Report: Malaysia’s political parties may have to form post-GE alliances, says DAP sec-gen

·3-min read
Malay Mail
Malay Mail

KUALA LUMPUR, July 17 — Political parties and political coalitions may have to form pragmatic alliances to work together after the 15th general elections (GE15) due to be called next year, as the model of a single coalition government — which the longest-ruling coalition Barisan Nasional (BN) had practised for decades — is now a thing of the past, DAP secretary-general Anthony Loke reportedly said.

Loke noted that Pakatan Harapan (PH) was able to form a single coalition government after the May 2018 elections before its February 2020 collapse, but reportedly indicated the multi-coalition model of government will continue to be part of Malaysia’s political landscape.

“Even BN is not confident they can form a government on their own... If you ask today if Umno or BN have a fixed formula to regain their strength, I don’t think so. So do we (Pakatan Harapan). I think we are still searching,” he was quoted saying in an interview with news portal The Vibes.

Loke believed it would be unlikely for political parties to strike such political alliances before the general election, and said it would likely take place after election results.

“I think the scenario will be post-election, depending on what kind of strengths each coalition has. But whether or not it will happen will be based on the wisdom of the leadership of each coalition,” the former minister said, noting that this would require a “level-headed, pragmatic and realistic” approach on how to move the government forward.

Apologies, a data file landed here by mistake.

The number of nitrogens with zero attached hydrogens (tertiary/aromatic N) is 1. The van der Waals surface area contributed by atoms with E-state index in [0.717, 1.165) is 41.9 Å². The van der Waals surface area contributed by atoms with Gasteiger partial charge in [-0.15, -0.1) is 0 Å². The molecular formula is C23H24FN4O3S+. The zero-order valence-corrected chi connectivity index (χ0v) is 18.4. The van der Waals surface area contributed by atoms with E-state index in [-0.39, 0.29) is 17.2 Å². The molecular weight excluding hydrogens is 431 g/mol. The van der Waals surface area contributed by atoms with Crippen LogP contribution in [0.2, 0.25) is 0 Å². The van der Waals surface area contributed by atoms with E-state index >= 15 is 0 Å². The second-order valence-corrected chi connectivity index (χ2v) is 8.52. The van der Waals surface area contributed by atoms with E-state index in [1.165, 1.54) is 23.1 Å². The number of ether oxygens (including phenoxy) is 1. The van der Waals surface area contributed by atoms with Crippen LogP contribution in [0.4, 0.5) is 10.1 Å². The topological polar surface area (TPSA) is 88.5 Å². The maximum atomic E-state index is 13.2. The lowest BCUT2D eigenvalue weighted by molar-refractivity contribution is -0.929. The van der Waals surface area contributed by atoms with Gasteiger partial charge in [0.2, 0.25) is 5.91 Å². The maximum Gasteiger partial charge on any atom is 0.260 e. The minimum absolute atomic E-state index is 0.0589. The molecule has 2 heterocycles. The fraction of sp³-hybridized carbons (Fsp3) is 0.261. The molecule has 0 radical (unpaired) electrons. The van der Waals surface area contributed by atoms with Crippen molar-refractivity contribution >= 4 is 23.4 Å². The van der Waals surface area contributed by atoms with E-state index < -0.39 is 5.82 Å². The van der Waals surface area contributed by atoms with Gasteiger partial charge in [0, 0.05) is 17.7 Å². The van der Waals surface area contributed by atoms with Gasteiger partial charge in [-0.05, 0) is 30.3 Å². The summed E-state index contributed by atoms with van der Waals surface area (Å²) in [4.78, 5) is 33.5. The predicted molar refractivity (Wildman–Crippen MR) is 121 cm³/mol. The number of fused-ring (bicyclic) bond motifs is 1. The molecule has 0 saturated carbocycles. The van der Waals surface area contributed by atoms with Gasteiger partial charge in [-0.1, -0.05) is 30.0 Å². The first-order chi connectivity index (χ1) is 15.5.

“I don’t think horse-trading or negotiation will take place before the election. Depending on the outcome of the polls, then I think parties and coalitions will have to think rationally about what is the way forward for the country,” the former transport minister added.

In the same interview, Loke said Malaysia’s multiracial composition should be reflected in any government formed, and said there is a need to state clear policies for political alliances or cooperation.

He also noted that the federal government and PH had also signed on such cooperation via a memorandum of understanding (MoU), noting: “To a certain extent, the signing of the memorandum of understanding has opened up some possibilities, which people never thought of before. We were, of course, criticised by some, but until today I will still defend it as the right thing to do.

“We have not sacrificed any of our principles, we know what we want to achieve. The anti-hopping law, for example, would not be possible without some form of understanding between the government and opposition,” he said.

Loke was also quoted saying that Malaysian politics is not a zero-sum game where the winner takes all and losers lose all, and that there must be some sort of compromise and understanding moving forward.

Last September, PH leaders and the prime minister signed the Memorandum of Understanding on Transformation and Political Stability as a truce to enable Malaysia’s socio-economic recovery from the devastating effects of the Covid-19 pandemic.

The MoU covered six initiatives for the bipartisan cooperation between the government and the federal opposition, namely the strengthening of plans to fight Covid-19, transformation of the administration, parliamentary reforms, the Malaysian Agreement 1963 (MA63), ensuring judicial independence and the establishment of a bipartisan steering committee.

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